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Health officials look for ways to encourage, increase organ donation

Ellen Abbott
Kathy Baker shows a photo of her daughter, whose organs were donated after she died suddenly. April is Donate Life Month.

There continues to be a shortage of organ donors in New York State and central New York. The donor council at Upstate University Hospital is urging the community to learn about the issue, and join the organ donation registry.

Kathy Baker, of Baldwinsville, learned about the issue in a tragic way. Last May, her 36-year-old daughter Michelle died suddenly, and in the midst of that grief, Baker was asked if her daughter’s organs could be harvested for transplant. She said yes, and while it doesn’t change the fact that her daughter is gone, it does give her some comfort.

"It is knowing that her precious heart is still beating. It’s knowing that through the tragedy of her death, there has come life. And that’s helped me in dealing with the grief of losing her,” said Baker.

There are simply more people who need organs than organ donors. The situation is especially bad in New York state, which has the third lowest donor registration rate in the country, and the third highest need.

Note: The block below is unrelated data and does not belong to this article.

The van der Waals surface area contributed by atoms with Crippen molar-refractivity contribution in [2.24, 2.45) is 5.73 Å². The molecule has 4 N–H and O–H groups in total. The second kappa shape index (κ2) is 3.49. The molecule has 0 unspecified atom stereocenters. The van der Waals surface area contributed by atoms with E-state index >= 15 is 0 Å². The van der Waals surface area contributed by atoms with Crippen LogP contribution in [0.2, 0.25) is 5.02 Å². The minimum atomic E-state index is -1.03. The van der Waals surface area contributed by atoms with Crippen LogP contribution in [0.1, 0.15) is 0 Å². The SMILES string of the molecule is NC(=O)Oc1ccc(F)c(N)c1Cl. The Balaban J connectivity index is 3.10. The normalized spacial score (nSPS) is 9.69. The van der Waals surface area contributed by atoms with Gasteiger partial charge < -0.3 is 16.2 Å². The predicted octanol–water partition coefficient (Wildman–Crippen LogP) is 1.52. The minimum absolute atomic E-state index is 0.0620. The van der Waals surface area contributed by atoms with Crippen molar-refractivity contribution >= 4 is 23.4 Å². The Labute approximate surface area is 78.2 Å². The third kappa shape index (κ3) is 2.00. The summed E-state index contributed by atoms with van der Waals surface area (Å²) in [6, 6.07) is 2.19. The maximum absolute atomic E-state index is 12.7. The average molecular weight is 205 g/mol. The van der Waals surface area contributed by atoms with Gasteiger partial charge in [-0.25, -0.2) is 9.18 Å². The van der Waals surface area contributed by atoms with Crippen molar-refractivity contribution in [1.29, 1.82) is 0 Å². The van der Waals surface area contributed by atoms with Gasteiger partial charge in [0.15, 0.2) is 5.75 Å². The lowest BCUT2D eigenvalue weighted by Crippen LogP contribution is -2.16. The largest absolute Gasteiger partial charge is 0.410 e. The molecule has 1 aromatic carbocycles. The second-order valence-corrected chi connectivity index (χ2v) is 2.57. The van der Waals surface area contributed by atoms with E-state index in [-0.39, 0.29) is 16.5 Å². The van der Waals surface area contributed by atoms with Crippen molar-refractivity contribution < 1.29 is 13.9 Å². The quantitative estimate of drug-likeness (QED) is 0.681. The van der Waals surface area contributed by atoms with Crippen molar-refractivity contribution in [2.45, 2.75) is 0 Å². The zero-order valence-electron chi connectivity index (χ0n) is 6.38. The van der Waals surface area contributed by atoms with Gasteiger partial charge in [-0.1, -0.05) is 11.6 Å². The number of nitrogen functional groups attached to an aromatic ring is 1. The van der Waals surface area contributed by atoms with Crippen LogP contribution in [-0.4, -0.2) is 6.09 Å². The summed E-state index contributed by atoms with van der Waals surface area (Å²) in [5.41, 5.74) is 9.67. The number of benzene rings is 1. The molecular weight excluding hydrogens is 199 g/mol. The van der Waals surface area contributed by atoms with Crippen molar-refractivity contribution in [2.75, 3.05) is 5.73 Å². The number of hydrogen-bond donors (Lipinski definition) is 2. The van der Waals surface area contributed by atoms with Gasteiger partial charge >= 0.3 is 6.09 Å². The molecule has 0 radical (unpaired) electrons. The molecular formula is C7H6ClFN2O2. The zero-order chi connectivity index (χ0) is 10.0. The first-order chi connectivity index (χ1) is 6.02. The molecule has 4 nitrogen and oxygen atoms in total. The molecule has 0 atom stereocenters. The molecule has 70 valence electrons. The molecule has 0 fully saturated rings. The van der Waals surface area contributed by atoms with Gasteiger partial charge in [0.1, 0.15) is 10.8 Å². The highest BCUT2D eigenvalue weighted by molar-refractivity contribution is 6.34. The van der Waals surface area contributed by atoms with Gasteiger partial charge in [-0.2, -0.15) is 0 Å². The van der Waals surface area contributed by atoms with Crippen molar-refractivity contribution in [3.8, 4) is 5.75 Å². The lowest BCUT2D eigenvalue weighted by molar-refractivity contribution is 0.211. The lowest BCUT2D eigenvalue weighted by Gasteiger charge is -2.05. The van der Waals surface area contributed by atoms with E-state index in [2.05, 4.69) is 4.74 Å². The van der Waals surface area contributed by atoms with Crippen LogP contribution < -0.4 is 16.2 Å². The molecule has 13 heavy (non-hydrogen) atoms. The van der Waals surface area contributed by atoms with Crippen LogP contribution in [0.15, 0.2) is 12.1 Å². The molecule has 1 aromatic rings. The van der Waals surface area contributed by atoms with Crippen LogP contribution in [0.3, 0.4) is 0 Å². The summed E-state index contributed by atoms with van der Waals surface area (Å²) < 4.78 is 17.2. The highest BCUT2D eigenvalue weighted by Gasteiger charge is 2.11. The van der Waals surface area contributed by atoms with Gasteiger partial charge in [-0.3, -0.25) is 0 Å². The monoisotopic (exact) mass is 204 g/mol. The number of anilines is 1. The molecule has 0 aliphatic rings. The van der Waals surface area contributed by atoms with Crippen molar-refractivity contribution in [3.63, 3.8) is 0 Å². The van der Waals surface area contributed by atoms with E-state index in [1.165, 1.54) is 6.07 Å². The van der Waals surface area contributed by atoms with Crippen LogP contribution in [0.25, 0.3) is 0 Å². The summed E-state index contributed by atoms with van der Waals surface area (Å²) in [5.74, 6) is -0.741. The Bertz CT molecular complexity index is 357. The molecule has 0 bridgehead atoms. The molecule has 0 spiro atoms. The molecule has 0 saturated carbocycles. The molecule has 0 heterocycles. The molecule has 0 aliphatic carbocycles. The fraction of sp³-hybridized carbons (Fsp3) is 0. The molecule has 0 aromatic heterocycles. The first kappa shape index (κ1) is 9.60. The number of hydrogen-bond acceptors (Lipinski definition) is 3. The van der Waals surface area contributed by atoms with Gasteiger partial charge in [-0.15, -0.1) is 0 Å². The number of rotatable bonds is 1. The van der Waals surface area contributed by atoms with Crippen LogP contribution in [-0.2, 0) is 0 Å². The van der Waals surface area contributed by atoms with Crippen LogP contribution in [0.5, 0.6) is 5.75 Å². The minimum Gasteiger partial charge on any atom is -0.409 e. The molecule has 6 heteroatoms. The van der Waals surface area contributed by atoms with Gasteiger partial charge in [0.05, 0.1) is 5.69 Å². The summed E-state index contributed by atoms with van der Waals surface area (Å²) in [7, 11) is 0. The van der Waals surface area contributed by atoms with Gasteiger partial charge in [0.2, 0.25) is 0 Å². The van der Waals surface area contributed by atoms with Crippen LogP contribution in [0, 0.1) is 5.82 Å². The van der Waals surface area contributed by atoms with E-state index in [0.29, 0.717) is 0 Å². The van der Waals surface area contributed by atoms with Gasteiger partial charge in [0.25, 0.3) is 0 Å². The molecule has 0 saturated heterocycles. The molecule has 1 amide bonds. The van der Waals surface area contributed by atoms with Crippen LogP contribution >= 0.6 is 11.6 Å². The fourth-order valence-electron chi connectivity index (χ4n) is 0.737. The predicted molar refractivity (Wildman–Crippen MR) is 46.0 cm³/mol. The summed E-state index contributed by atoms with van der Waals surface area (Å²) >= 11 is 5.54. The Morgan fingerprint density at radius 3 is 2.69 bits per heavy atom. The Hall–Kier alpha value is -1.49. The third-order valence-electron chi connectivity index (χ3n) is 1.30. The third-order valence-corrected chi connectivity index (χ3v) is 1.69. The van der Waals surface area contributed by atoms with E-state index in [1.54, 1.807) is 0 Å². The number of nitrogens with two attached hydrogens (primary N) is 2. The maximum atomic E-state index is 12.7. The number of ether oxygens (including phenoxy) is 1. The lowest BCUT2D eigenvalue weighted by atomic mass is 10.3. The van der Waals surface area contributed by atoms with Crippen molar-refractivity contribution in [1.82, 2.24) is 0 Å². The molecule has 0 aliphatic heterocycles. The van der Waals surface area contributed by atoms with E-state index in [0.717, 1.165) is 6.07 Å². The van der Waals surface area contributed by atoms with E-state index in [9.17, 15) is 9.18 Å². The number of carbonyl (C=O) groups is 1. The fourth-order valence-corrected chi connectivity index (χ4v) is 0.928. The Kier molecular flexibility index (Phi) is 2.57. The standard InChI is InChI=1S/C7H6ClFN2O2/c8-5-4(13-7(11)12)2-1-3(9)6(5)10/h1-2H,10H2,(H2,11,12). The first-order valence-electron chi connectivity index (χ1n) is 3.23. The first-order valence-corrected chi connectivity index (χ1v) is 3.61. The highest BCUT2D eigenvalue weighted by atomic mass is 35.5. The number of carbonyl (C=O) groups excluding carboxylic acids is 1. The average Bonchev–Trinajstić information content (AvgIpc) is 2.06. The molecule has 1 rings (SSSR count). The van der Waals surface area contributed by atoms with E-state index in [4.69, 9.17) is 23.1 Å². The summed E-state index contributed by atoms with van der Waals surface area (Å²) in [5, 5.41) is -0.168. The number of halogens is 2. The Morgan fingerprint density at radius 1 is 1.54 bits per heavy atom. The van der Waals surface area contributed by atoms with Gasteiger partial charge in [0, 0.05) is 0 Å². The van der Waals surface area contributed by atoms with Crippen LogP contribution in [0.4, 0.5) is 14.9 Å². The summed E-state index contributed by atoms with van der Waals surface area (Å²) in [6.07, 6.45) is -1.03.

Upstate’s interim transplant services director Dr. Vaughn Whittaker says the shortage has forced transplant teams, in essence, to settle for less.

"Organs that we would have traditionally not considered for use, we are using them in specialized circumstances, or as pairs, so we can get patients off the transplant list,” said Whittaker.

The doctor says it’s like buying a car -- sometimes if you can’t have a new vehicle, an older one will do.

"It may not be able to give you 30 years or 40 years, but it may give you ten years, which is enough time to see your grandchildren graduate from high school. Or for you to spend some quality time in Europe with your husband, or whatever you need to improve the quality of your life.”

Whittaker says without more people joining the donor registry, the medical community is looking for other ways to get people to donate organs. For example, he says there is one proposal to offer free health insurance to people who would donate a kidney. And details are being finalized to allow transplant of an organ from an individual who is HIV positive, to someone who is HIV positive.

Ellen produces news reports and features related to events that occur in the greater Syracuse area and throughout Onondaga County. Her reports are heard regularly in regional updates in Morning Edition and All Things Considered.